Writer / Elisabeth Giffin

As far as scenic features go, Indianapolis’ White River stands alone. Geographically, that is. “It’s our defining natural feature,” said Kevin Hardie. “We have no mountains, beaches, or bays. But we do have a waterway that is extremely varied in character.”

And Hardie, Executive Director of the Friends of the White River, makes sure this colorful river doesn’t feel left out.

The Friends of the White River is a not-for-profit corporation established in 1985 to help “preserve and protect” Indianapolis’ main waterway. Comprised of members and volunteers from all over the city, the Friends believe they “represent those who use the river for recreational purposes, those who live near its banks, and all citizens interested in the preservation of the river as a natural resource.”

For Hoosiers residing in Indianapolis and surrounding areas, the White River is “our” river, but as the largest watershed in Indiana—spanning from Winchester to the southwestern edge of the state where it connects with the Wabash—the White River cannot be claimed solely by Indy locals.

To local citizen Dan Valleskey, keeping the White River clean seems no different than homeowners’ responsibility to keep their yards clean and take out their trash. Valleskey, who serves as current president of The Friends of the White River, notes that some lives depend on rivers for their source of drinking water and that those people deserve a healthy river when it gets to them.

Valleskey and the Friends also believe that education is the “single most important thing we can do” as far as caring for the White River. That is why Friends of the White River runs a program for youth, River School, which focuses on introducing and educating young people on “the joys and challenges” of the river. According to Hardie, it all comes down to three words: protect, preserve, and enhance.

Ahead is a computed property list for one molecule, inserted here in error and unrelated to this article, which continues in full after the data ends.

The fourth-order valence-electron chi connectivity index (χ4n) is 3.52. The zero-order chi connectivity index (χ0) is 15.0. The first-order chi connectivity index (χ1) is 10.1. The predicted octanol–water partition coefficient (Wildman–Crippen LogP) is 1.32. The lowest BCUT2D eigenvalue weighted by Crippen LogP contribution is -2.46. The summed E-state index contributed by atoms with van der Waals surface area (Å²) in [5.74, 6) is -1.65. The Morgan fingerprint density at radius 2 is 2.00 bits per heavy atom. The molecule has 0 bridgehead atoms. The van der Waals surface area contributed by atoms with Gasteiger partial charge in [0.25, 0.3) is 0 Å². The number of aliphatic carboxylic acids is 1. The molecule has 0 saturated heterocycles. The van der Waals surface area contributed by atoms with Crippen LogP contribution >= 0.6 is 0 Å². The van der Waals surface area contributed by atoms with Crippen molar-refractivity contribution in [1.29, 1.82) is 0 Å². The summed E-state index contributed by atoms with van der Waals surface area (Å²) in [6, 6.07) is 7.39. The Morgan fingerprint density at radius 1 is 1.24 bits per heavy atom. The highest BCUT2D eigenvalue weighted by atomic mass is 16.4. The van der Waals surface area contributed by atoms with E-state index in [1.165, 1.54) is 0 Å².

To befriend the White River, Hardie suggests starting by “taking a moment to discover a portion of the river near you.”

For Broad Ripple residents, opportunities abound for fun, river-based activities, from booking an excursion on a historic paddle wheel boat at Broad Ripple Boat Company, or buying tickets for the upcoming White River Arts and Music Festival (WARMfest) in Broad Ripple Park, which includes paddle boat rides for up-close river experiences.

Valleskey also encourages residents to join the Friends, volunteer for a cleanup, or come out for a Friends event on the river. “Give me ten people who have never been on the river,” he said. “Let me show it to them. I bet I’ll have six new river enthusiasts.”

To find out more, visit the Friends of the White River at the White River Yacht Club’s Open House on August 16, or visit their website at friendsofwhiteriver.org. Currently donations are being matched through September by popular musician and environmentalist Jack Johnson and his foundation, All At Once. To make donations, visit allatonce.org.

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